In Python, functions can also return values using the `return`

statement. The `return`

statement is used to exit a function and return a value to the caller.

###### Here’s an example of a function that calculates the area of a rectangle and returns the result:

def calculate_area(length, width): area = length * width return area result = calculate_area(5, 3) print(result) # Output: 15

In the above example, the `calculate_area()`

the function takes two arguments `length`

and `width`

. It calculates the area of the rectangle using the formula `area = length * width`

and then returns the result using the `return`

statement.

The returned value is assigned to the variable `result`

which is then printed using the `print()`

function.

Functions can also return multiple values by separating them with commas in the return statement. Here’s an example:

def calculate_area_and_perimeter(length, width): area = length * width perimeter = 2 * (length + width) return area, perimeter result1, result2 = calculate_area_and_perimeter(5, 3) print(result1) # Output: 15 print(result2) # Output: 16

In the above example, the `calculate_area_and_perimeter()`

the function takes two arguments `length`

and `width`

. It calculates the area and perimeter of the rectangle and then returns them as a tuple using the `return`

statement.

The returned tuple is then unpacked into the variables `result1`

and `result2`

which are then printed using the `print()`

function.

You can also use the `return`

statement without any value to exit a function without returning anything. This is useful in cases where you want to exit a function early or when you don’t need to return any value from the function.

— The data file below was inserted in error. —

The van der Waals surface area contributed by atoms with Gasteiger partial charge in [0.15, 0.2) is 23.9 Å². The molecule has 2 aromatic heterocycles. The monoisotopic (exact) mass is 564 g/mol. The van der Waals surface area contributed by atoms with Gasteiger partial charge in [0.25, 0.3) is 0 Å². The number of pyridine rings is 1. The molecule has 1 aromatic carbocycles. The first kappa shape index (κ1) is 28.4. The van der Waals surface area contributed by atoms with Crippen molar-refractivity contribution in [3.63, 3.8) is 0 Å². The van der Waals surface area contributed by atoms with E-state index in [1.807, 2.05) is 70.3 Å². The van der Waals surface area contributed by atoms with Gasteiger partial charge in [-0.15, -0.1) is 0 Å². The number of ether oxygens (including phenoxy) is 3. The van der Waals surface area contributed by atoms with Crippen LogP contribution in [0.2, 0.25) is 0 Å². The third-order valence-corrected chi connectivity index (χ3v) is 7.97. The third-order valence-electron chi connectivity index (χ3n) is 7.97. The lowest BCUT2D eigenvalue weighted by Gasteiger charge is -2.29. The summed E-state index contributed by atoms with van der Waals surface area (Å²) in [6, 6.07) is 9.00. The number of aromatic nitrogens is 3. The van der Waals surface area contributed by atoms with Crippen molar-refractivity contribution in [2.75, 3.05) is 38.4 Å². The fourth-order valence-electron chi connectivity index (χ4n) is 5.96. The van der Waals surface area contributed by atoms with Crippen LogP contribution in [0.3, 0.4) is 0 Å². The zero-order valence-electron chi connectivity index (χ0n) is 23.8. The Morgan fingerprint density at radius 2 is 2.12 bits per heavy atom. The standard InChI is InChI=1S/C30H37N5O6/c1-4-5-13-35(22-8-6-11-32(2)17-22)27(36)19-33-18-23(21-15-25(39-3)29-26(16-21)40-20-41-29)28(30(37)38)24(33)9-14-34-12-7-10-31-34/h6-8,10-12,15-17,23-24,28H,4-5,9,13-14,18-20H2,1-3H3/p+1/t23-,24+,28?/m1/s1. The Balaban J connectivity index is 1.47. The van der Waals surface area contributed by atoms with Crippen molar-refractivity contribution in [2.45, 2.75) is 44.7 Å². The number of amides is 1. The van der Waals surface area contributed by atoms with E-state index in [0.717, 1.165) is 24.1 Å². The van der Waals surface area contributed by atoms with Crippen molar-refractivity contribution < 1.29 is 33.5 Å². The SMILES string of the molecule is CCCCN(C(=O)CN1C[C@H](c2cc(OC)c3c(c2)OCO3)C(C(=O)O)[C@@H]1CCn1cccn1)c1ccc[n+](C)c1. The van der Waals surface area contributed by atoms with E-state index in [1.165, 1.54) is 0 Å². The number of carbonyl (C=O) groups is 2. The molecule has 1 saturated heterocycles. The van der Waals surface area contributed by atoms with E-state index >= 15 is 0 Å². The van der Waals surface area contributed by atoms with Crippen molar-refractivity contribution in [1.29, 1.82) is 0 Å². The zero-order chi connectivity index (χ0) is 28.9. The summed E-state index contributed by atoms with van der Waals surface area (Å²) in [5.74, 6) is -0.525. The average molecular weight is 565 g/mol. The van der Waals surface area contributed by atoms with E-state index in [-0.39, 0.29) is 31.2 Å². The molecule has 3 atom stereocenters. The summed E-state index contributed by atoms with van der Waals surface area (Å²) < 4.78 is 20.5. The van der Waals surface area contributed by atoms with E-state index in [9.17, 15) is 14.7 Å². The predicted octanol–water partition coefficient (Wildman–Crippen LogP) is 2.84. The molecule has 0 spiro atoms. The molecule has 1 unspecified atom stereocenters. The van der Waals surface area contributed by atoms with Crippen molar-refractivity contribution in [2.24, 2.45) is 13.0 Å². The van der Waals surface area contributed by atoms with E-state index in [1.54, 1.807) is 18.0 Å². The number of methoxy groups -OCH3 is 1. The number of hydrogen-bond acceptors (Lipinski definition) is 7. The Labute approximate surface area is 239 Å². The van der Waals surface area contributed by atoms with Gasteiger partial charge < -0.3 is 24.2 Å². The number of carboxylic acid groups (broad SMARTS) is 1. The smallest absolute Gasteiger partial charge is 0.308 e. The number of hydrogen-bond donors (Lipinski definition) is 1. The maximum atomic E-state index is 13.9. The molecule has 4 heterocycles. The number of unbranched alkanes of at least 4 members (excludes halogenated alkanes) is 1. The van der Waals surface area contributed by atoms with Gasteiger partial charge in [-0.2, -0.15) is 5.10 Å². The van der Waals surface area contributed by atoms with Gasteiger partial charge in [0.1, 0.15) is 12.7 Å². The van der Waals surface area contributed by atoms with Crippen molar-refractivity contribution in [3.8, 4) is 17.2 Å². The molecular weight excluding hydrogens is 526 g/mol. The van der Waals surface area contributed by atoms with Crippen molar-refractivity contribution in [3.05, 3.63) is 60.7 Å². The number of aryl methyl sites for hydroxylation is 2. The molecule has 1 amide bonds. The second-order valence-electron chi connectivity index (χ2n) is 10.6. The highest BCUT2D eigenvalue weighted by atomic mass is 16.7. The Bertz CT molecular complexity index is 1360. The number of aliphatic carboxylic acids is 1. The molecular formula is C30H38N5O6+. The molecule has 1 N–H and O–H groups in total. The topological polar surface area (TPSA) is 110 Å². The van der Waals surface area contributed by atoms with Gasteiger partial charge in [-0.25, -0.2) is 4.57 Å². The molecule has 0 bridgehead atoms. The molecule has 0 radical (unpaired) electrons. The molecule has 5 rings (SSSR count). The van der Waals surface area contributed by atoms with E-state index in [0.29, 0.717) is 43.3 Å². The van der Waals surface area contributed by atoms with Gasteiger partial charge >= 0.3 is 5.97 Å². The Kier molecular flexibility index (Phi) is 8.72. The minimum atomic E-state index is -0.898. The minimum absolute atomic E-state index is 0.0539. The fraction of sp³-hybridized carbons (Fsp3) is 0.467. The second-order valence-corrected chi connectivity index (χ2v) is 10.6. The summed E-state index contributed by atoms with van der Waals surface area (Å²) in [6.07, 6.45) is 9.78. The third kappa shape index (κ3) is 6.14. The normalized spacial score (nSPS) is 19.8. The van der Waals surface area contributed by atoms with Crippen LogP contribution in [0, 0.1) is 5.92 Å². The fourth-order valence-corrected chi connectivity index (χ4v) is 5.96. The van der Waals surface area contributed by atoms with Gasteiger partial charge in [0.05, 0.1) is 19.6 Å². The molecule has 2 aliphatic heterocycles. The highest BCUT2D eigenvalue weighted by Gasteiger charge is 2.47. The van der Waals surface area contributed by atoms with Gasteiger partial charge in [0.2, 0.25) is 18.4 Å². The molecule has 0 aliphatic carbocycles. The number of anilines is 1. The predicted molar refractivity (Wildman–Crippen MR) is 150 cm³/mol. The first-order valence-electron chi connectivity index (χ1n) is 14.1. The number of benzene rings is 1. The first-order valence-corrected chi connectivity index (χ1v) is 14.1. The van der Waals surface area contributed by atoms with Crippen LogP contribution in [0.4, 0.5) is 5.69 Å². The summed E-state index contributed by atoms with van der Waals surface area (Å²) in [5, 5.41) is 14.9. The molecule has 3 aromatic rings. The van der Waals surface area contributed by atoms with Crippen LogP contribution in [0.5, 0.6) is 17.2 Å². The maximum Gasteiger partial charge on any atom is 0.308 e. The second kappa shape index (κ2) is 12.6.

Here’s an example of a function that prints the multiplication table of a given number:

def print_multiplication_table(number): for i in range(1, 11): result = number * i print(f"{number} x {i} = {result}") print_multiplication_table(5)

In the above example, the `print_multiplication_table()`

function takes a single argument `number`

. It then uses a `for`

loop to print the multiplication table of the given number from 1 to 10.

The function does not use the `return`

statement as it is not necessary to return any value from the function. Instead, it uses the `print()`

function to display the results directly to the user.

Functions can also have default return values using the `return`

statement without any value. Here’s an example:

def check_even(number): if number % 2 == 0: return True else: return False result = check_even(5) print(result) # Output: False

In the above example, the `check_even()`

the function takes a single argument `number`

. It checks whether the given number is even or odd and then returns `True`

if it is even and `False`

if it is odd.

The function uses the `return`

statement to return a default value of `None`

if the given number is not even or odd. This is because the `return`

the statement is only called within the `if`

and `else`

blocks, and if the condition is not met, the function does not have any other `return`

statement.

The returned value is assigned to the variable `result`

which is then printed using the `print()`

function. In this case, the output is `False`

as the given number `5`

is not even.